A panel discussion at Georgetown University last week probed an alarming question: Should the U.S. ever be comfortable delegating battlefield decisions about who should live or die to autonomous weapons? Or should there always be a human "in the loop," as with today's drones? The technology for autonomous killing isn't yet advanced enough for use in combat. It is nevertheless telling that this is the debate that's happening in academic national security circles: The ubiquity of drones is treated as an inevitability, and the "Overton window" has shifted. Autonomous killing is now the application that seems at once plausible and too awful to permit.
Tom Malinowski of Human Rights Watch wants the U.S. to preemptively stigmatize autonomous killing. He favors international agreements that codify our military's current standard: A trained human being must always play a role in pulling the trigger. Malinowski asks:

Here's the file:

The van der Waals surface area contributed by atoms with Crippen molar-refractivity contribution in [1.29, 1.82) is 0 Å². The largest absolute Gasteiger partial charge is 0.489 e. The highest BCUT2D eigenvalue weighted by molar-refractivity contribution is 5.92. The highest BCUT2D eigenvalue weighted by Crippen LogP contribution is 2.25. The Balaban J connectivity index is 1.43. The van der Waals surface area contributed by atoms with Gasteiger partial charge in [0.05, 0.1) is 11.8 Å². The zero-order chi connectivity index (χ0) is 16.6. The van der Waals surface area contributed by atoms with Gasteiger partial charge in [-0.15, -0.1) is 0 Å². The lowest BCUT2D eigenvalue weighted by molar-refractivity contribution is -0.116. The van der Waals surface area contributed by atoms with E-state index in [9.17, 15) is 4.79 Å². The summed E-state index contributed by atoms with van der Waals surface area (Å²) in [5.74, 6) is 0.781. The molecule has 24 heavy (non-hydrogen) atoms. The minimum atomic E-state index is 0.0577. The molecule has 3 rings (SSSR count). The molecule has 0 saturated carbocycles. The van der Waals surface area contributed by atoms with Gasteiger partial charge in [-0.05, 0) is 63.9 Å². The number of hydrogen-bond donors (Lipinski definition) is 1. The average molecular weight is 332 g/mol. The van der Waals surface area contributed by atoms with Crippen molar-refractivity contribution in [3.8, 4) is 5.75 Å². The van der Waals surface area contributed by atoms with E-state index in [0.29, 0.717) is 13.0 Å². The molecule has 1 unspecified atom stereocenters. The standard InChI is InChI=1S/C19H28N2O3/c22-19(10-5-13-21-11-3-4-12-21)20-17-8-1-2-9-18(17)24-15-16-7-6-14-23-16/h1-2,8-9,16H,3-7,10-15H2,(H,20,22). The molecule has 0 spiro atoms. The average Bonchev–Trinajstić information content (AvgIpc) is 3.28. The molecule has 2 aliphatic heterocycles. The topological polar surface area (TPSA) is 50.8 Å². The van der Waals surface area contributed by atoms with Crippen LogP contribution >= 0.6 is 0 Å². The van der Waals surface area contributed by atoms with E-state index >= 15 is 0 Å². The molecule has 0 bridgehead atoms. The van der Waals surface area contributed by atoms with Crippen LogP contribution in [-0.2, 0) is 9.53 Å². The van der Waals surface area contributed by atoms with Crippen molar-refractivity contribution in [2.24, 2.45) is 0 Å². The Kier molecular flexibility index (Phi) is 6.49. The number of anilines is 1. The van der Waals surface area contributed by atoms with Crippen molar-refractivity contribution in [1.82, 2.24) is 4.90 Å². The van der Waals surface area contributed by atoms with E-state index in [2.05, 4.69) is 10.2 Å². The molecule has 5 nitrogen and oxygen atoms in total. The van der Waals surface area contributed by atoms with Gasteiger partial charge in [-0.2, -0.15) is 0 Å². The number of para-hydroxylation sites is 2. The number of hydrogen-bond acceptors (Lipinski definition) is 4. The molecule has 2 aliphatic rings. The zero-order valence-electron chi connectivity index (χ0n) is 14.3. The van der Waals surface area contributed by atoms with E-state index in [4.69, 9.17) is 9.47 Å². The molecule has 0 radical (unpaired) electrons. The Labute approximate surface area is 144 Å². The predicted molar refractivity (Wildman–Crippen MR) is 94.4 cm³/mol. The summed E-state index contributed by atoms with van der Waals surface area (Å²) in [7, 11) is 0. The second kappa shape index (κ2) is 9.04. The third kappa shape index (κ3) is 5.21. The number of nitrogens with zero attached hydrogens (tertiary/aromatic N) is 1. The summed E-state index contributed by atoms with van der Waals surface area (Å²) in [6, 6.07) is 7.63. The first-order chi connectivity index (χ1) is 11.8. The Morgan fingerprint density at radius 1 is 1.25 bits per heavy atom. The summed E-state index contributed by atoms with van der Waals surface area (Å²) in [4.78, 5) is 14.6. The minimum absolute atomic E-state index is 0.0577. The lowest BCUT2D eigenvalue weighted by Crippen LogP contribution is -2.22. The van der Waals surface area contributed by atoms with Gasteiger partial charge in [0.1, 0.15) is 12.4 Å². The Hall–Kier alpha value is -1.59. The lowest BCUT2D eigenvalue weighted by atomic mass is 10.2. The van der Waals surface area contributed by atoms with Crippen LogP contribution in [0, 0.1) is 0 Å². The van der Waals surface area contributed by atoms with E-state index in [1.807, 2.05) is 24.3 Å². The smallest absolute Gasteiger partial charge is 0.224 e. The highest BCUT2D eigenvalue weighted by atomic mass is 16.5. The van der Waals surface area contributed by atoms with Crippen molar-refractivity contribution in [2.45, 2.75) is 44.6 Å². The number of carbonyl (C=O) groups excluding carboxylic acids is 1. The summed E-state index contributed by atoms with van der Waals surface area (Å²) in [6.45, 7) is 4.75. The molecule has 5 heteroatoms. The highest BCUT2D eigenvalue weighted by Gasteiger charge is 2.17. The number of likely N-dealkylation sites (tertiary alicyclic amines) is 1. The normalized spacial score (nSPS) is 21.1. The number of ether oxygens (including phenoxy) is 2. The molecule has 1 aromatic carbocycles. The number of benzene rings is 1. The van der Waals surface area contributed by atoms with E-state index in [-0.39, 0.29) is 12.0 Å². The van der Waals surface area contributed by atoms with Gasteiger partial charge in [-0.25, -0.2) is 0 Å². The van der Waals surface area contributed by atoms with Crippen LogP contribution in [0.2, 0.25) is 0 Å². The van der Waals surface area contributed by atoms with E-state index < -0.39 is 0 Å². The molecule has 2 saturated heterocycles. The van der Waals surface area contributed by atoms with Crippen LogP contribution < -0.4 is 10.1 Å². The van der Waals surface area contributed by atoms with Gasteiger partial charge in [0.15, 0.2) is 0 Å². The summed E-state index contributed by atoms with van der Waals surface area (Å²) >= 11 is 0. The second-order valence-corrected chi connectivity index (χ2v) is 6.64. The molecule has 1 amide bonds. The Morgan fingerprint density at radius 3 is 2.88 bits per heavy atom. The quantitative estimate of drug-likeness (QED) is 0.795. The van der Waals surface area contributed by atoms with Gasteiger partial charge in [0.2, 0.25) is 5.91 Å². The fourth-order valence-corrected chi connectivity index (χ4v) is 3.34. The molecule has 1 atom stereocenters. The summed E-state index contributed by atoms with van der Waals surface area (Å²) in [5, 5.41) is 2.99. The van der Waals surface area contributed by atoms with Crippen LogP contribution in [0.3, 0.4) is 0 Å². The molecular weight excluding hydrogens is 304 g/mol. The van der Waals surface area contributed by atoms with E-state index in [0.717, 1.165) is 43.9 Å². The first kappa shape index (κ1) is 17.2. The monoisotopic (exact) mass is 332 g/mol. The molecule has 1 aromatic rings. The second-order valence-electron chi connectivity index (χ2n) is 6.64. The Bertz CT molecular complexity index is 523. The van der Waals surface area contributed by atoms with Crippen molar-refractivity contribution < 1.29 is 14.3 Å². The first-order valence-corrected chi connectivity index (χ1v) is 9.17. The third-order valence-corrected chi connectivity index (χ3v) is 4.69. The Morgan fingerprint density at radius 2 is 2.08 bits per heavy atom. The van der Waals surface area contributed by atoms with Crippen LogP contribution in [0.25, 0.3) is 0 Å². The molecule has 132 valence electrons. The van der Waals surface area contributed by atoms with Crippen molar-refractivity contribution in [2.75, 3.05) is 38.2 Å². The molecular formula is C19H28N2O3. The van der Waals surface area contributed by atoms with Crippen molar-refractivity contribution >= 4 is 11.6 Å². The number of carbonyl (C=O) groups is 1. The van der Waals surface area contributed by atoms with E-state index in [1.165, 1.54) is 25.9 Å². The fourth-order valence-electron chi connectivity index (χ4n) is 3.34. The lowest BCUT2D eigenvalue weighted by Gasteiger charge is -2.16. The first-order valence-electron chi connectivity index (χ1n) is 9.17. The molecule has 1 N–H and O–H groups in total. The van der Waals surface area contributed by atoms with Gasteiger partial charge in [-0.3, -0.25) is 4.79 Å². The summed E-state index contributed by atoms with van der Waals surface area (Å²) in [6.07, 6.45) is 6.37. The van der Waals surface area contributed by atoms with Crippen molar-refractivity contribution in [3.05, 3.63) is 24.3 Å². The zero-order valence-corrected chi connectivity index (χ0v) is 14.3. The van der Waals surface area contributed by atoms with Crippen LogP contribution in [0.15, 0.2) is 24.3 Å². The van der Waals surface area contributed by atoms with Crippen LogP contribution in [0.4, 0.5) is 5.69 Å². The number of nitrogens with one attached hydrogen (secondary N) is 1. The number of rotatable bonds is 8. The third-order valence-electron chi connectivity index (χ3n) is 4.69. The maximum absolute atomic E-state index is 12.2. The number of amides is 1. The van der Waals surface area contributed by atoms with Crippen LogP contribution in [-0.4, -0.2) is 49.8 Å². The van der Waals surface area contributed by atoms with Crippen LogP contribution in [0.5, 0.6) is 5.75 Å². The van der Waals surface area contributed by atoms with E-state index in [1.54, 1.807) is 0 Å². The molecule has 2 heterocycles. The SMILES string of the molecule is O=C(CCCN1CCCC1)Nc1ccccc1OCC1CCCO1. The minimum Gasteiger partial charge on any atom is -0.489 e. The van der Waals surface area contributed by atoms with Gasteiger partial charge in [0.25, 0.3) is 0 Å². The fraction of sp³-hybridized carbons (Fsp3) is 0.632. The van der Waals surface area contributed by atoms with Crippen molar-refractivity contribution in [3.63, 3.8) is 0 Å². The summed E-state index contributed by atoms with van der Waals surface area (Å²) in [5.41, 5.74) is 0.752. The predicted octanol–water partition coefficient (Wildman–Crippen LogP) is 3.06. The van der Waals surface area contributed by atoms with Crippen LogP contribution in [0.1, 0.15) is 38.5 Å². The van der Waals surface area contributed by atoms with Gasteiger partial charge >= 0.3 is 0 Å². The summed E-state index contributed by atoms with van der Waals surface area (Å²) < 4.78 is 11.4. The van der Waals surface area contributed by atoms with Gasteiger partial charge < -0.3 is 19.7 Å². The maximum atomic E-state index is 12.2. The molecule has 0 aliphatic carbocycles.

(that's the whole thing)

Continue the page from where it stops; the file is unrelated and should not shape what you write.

Could a machine do something that human soldiers throughout the centuries have rarely done, but sometimes do to very important effect -- to refuse to follow orders? I'm convinced that, if these weapons are developed, they're not just going to be deployed by the United States and Sweden, they're going to be deployed by dictatorships. They're going to be deployed by countries that primarily see them as a way of controlling domestic unrest and domestic opposition. I imagine a future Bashar Assad with an army of fully autonomous weapons thirty years from now, fifty years from now. We've seen in history that one limit on the ability of unscrupulous leaders to do terrible things to their people and to others is that human soldiers, their human enforcers, have certain limits. There are moments when they say no. And those are moments when those regimes fall. Robotic soldiers would never say no. And I'd like us not to go there.
In contrast, Ben Wittes of the Brookings Institution argued against preempting the rise of autonomous killing machines.